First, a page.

Inclusion of psychoanalytic thought in doctoral programs of psychology: Results of a survey of APA- and CPA-accredited programs

Data and discussion of a survey of doctoral programs in psychology and their inclusion of psychoanalytic thought

By David L. Downing, Aimee Dershowitz, and Bryn Higgins

Paper Based on a Presentation for the 31 Annual Spring Meeting of the American Psychological Association, Division of Psychoanalysis (39), New York, New York April 13–17, 2011

In attempting to transmit an ethos of treatment as embedded within and across the many paradigms contained within the movement known as “psychoanalysis,” the primary author has encountered considerable difficulty in his roles as a practicing psychoanalyst who is also an administrator and professor in a doctoral program in clinical psychology accredited by the American Psychological Association. Being inclusive of the paradigmatic diversity that marks the psychoanalytic movement; as well as how to effectively communicate often dense, turgid material, generally embedded in complex jargon, to professionals-in-training, presents daunting enough challenges. Graduate students in contemporary professional school programs—usually “generalist” and diverse with respect to theory to begin with—are individuals for whom psychoanalysis may represent an alien, and often unwanted, excursion into a little-known theoretical and clinical practice base. Additionally, it is well-known that many graduate psychology programs are not merely disinclined toward psychoanalysis, but have, especially in the United States, been positively hostile toward it; jettisoning it from the curriculum and the discourse of the program and, hence, the profession completely. Adding the problems attendant with a contemporary cultural milieu of the country that privileges a distinctly reductive biobehavioral model that negates the complexities of an experiencing subject— let alone an intrapsychic focus that includes the possibility of the dynamic unconscious, and the challenges facing psychoanalysis in simply remaining relevant, are obvious. The valorization of “the symptom,” which brackets the patient, and is the product of a disease process that is to be treated via a medicalized technology, as prescribed by “science,” promises a “quick fix,” if inferior to the even quicker fix of medication, becomes enshrined in the collective consciousness of the culture, aided and abetted by a professional promise of a quick and easy “treatment-by-manual.”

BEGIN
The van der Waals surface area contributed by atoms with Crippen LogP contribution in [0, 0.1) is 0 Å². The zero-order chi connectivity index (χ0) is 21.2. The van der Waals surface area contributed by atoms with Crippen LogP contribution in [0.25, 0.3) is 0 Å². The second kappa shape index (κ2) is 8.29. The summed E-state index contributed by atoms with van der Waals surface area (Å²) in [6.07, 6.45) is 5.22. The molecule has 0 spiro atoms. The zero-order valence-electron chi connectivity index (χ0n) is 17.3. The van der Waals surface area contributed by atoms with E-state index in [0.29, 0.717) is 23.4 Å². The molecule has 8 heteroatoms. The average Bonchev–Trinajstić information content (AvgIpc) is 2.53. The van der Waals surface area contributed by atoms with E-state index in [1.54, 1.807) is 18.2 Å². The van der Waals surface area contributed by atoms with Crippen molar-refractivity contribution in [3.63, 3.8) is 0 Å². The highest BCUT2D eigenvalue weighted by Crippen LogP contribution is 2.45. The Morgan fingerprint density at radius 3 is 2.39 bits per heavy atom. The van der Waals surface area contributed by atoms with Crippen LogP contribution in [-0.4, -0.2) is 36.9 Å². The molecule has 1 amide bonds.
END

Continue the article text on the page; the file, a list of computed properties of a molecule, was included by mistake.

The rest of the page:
In an attempt to go beyond an impressionistic “sense” of the state of psychoanalysis in the academy, it was decided to gather actual data on the existence of psychoanalytically friendly programs in psychology in the United States and Canada. This paper will discuss how the complex situation noted above is itself premised upon the status—the presence—of psychoanalytic ways of thinking, conceptualizing, and treating diverse clinical populations and associated treatment issues in graduate psychology programs.

The results of a survey sent to all graduate doctoral programs in clinical and counseling psychology developed by the authors will be offered for review and discussion. Results of the survey will be accompanied by various analyses of the findings for consideration and action.